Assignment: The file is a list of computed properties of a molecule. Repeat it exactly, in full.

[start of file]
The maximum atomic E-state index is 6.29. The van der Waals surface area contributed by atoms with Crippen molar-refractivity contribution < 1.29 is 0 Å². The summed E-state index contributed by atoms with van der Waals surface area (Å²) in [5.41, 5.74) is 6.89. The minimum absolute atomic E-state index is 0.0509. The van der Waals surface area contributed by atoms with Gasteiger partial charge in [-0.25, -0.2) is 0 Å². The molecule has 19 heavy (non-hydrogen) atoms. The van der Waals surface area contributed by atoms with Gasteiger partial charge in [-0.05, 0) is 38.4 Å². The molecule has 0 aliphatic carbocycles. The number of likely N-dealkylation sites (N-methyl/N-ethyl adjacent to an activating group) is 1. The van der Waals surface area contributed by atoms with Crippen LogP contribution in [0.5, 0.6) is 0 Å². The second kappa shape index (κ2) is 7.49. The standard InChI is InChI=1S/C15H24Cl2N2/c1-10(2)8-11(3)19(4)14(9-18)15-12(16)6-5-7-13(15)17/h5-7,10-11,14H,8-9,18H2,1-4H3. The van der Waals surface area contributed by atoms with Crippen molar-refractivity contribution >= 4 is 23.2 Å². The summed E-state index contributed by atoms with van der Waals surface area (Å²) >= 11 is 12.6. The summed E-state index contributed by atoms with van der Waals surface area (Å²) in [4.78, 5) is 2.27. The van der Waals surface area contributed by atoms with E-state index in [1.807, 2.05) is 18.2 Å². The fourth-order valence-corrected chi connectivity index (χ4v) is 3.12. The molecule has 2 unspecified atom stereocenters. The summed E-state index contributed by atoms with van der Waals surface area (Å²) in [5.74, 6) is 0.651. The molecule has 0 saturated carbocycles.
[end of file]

The maximum atomic E-state index is 6.29. The van der Waals surface area contributed by atoms with Crippen molar-refractivity contribution < 1.29 is 0 Å². The summed E-state index contributed by atoms with van der Waals surface area (Å²) in [5.41, 5.74) is 6.89. The minimum absolute atomic E-state index is 0.0509. The van der Waals surface area contributed by atoms with Gasteiger partial charge in [-0.25, -0.2) is 0 Å². The molecule has 19 heavy (non-hydrogen) atoms. The van der Waals surface area contributed by atoms with Gasteiger partial charge in [-0.05, 0) is 38.4 Å². The molecule has 0 aliphatic carbocycles. The number of likely N-dealkylation sites (N-methyl/N-ethyl adjacent to an activating group) is 1. The van der Waals surface area contributed by atoms with Crippen LogP contribution in [0.5, 0.6) is 0 Å². The second kappa shape index (κ2) is 7.49. The standard InChI is InChI=1S/C15H24Cl2N2/c1-10(2)8-11(3)19(4)14(9-18)15-12(16)6-5-7-13(15)17/h5-7,10-11,14H,8-9,18H2,1-4H3. The van der Waals surface area contributed by atoms with Crippen molar-refractivity contribution >= 4 is 23.2 Å². The summed E-state index contributed by atoms with van der Waals surface area (Å²) >= 11 is 12.6. The summed E-state index contributed by atoms with van der Waals surface area (Å²) in [4.78, 5) is 2.27. The van der Waals surface area contributed by atoms with E-state index in [1.807, 2.05) is 18.2 Å². The fourth-order valence-corrected chi connectivity index (χ4v) is 3.12. The molecule has 2 unspecified atom stereocenters. The summed E-state index contributed by atoms with van der Waals surface area (Å²) in [5.74, 6) is 0.651. The molecule has 0 saturated carbocycles.